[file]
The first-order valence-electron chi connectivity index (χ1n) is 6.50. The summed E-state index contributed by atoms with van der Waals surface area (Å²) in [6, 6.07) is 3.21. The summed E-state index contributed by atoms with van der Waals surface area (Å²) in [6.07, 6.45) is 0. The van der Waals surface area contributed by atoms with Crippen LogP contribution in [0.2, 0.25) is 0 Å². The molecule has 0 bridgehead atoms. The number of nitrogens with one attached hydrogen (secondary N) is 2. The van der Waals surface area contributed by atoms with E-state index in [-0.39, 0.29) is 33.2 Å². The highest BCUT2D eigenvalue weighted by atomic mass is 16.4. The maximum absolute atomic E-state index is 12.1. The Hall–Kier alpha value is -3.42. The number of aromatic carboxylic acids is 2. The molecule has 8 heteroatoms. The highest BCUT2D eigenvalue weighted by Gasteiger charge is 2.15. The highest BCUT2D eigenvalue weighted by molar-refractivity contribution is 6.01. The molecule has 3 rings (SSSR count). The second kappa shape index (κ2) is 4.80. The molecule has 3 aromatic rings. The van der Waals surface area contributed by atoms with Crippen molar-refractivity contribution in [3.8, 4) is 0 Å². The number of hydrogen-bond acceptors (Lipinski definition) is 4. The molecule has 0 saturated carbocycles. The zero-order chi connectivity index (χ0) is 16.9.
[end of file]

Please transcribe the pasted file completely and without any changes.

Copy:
The first-order valence-electron chi connectivity index (χ1n) is 6.50. The summed E-state index contributed by atoms with van der Waals surface area (Å²) in [6, 6.07) is 3.21. The summed E-state index contributed by atoms with van der Waals surface area (Å²) in [6.07, 6.45) is 0. The van der Waals surface area contributed by atoms with Crippen LogP contribution in [0.2, 0.25) is 0 Å². The molecule has 0 bridgehead atoms. The number of nitrogens with one attached hydrogen (secondary N) is 2. The van der Waals surface area contributed by atoms with E-state index in [-0.39, 0.29) is 33.2 Å². The highest BCUT2D eigenvalue weighted by atomic mass is 16.4. The maximum absolute atomic E-state index is 12.1. The Hall–Kier alpha value is -3.42. The number of aromatic carboxylic acids is 2. The molecule has 8 heteroatoms. The highest BCUT2D eigenvalue weighted by Gasteiger charge is 2.15. The highest BCUT2D eigenvalue weighted by molar-refractivity contribution is 6.01. The molecule has 3 rings (SSSR count). The second kappa shape index (κ2) is 4.80. The molecule has 3 aromatic rings. The van der Waals surface area contributed by atoms with Crippen molar-refractivity contribution in [3.8, 4) is 0 Å². The number of hydrogen-bond acceptors (Lipinski definition) is 4. The molecule has 0 saturated carbocycles. The zero-order chi connectivity index (χ0) is 16.9.